“Our recording technician just layered those two recordings on top of each other. So it sounded like all 40 voices were singing together,” Rice said. “So we had the opportunity to be together in groups of 20, which was so much better than being alone in your room.”

Even with regulations in place, Rice said she sees how the concerts have changed some students’ lives. Rice remembered one sophomore who finally had the chance to perform the University’s alma mater for the first time with the whole choir.

“For this student, this really was the first time he had heard himself singing all together with the choir, all together in our performance space,” Rice said. “And it was hugely emotional for him. I had never paused to think about what that would feel like as somebody who navigated all of last year.”

Rice said she looks forward to seeing students experience the upcoming concerts, as many of them have never sung in the chapel before.

“I’m really mindful of what these concerts will feel like because it will be that experience that that student had with the Alma Mater times a thousand,” Rice said. “There’ll be a real audience with the music we’ve looked at all semester on the lighting, all of it coming together. I think it’s going to be really beautiful.”

Richard Teaster, the director of the Men’s Glee Club, shared the same enthusiasm as he worked to prepare for the Glee Club’s upcoming concert on Dec 11. at the First Baptist Church of Pittsburgh.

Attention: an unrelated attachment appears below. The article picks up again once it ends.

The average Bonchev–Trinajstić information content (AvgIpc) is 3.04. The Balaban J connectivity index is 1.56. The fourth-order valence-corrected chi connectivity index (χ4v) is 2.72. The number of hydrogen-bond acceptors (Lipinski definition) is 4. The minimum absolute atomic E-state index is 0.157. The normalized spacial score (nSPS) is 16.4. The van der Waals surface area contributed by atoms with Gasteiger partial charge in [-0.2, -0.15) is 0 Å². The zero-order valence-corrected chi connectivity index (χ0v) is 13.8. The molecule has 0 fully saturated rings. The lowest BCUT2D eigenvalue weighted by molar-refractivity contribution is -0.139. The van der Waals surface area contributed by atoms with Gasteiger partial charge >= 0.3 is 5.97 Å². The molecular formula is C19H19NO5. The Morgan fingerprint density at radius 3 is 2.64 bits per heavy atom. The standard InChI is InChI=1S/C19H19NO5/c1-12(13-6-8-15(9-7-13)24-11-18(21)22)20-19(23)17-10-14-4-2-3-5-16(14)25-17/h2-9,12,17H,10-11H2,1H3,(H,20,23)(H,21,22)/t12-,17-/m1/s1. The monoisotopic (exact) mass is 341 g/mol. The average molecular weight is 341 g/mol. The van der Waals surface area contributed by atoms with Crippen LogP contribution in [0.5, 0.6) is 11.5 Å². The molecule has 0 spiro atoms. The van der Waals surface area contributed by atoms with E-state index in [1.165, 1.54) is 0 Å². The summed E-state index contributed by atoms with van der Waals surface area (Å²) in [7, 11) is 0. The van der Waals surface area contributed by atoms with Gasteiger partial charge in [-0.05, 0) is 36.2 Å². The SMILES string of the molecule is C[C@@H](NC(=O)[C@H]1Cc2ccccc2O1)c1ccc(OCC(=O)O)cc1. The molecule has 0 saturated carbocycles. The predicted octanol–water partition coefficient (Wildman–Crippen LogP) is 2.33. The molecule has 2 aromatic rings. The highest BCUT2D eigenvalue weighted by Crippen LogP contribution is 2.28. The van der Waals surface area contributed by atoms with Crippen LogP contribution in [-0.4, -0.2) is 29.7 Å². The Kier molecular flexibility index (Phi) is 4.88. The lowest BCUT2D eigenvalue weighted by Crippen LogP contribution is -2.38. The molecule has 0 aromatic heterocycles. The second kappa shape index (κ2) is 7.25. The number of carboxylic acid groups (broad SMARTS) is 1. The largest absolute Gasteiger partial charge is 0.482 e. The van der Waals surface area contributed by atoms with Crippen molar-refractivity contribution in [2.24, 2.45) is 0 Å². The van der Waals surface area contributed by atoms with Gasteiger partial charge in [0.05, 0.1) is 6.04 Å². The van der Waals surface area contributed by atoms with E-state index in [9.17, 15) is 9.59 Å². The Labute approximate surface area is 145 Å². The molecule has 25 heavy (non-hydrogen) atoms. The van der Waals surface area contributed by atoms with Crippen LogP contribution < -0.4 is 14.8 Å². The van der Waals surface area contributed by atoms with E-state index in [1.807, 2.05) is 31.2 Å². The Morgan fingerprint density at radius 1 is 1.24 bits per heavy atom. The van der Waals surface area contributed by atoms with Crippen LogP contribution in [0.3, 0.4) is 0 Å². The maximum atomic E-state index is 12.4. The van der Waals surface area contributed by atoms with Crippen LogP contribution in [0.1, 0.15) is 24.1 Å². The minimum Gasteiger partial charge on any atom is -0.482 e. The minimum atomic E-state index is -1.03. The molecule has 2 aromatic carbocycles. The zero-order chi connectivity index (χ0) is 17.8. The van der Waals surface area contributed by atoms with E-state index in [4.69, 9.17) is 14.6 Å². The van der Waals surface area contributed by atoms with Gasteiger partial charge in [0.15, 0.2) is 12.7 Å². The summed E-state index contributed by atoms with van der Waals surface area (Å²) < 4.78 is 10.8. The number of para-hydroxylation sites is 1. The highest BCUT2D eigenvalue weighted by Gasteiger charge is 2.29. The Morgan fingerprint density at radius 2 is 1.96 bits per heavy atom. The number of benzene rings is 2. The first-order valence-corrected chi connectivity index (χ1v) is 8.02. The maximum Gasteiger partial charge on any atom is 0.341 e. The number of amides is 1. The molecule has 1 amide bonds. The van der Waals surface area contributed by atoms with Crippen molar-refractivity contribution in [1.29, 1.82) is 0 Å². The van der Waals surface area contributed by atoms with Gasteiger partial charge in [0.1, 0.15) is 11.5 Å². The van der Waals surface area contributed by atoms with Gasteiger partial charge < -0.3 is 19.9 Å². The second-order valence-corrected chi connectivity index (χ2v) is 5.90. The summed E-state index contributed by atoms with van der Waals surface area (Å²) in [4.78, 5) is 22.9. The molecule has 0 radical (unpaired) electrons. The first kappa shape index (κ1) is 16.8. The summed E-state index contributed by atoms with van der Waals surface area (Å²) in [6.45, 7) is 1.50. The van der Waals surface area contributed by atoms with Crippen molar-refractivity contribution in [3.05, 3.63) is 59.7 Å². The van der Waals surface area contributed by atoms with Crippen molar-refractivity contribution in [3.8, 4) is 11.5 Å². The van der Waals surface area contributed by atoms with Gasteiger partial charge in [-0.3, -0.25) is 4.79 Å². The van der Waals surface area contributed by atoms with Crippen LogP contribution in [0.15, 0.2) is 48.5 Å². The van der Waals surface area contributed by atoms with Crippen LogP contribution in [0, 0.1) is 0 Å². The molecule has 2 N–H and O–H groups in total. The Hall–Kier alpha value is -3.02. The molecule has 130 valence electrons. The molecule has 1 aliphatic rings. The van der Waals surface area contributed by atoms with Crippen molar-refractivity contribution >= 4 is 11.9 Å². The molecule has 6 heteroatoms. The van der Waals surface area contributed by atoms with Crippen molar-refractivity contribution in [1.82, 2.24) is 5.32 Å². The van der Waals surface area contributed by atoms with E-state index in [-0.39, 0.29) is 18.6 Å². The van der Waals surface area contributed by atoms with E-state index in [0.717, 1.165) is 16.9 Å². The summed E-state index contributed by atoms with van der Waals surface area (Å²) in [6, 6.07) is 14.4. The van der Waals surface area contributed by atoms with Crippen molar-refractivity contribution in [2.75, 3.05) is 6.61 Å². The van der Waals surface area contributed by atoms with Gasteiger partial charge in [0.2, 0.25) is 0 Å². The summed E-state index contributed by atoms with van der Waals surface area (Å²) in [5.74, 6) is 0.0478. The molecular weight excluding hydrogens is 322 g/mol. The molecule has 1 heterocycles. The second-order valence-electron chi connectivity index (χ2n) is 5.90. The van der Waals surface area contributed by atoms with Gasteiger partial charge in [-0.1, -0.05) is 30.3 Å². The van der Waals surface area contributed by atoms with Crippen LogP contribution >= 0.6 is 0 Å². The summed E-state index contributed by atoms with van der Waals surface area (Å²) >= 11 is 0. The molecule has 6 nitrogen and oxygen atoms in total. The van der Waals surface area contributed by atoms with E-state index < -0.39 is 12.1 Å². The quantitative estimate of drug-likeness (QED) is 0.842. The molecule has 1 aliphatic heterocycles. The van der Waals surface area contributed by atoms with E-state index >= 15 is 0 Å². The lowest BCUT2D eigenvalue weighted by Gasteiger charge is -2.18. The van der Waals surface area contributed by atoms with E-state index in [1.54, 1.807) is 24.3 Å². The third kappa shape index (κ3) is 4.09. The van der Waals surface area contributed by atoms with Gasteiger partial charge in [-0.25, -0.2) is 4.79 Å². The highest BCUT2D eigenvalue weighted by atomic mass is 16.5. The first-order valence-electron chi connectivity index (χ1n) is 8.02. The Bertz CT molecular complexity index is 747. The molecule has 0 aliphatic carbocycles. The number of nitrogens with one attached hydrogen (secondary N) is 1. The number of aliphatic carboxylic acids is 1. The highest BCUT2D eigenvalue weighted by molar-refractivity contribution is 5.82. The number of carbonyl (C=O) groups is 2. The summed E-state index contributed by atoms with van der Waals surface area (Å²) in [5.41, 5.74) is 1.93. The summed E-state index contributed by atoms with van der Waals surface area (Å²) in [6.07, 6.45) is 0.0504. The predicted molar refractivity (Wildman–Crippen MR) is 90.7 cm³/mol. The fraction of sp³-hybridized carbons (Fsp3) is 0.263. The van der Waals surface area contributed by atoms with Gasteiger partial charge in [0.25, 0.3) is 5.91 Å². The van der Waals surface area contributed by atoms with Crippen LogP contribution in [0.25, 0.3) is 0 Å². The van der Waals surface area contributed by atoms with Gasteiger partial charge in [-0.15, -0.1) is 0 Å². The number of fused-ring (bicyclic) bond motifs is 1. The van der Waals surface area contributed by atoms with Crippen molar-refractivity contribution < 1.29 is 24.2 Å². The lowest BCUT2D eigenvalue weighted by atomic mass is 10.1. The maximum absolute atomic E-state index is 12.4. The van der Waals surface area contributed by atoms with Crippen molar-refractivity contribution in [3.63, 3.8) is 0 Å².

“I think that people take things for granted, you know, they realize now how much they miss having in-person music and being able to hear each other in a hall,” Teaster said. 

Unlike Heinz Chapel Choir, Teaster said Glee Club was unable to perform in person at all last school year and lost members because of this.

“The first semester was completely just virtual video performances. We didn’t do any live singing at all,” Teaster said. “We lost a lot of members because it’s hard to want to be a part of a choir when you can’t sing in person with each other.”

With the year-long absence from the stage, Teaster said club members are looking forward to being in front of a crowd once again.

“I think it’s definitely channeled people’s energy and commitment level more. Rather than just taking these things for granted and just kind of going through the motion,” Teaster said. “I think everyone is a lot more psyched to be there and to be involved in it. You can kind of see that enthusiasm reflected in the community.”

Teaster said the Glee Club has prepared for the annual holiday concert this year by offering a music selection that ranges from American classics to songs from the swing era.

“If they don’t really like classical music a whole lot, we do barbershop, we’ll occasionally do popular tunes,” Teaster said. “It’s a wide cornucopia of music.”

Rhia Godhania-Carter, a member of the Pitt Women’s Choral Ensemble, said these performances are extremely important to the student body. 

“It’s important for kids in the community to know that they can perform music and pursue music at the collegiate level,” Godhania-Carter said. “It’s important to showcase something other than grades, statistics and GPAs.”

Teaster said he believes that the concerts allow students an opportunity to pursue a kind of creativity their studies may not provide.

“I think we kind of show a different side of Pitt because it gives the opportunity for people to see other sides of the students,” Teaster said. “Maybe more creative sides that, that perhaps you might not initially associate with as a research university.”

A previous version of this story referred to Men’s Glee Club’s director as Richard Teaser. His name is Richard Teaster. The article has been updated to reflect this change. The Pitt News regrets this error.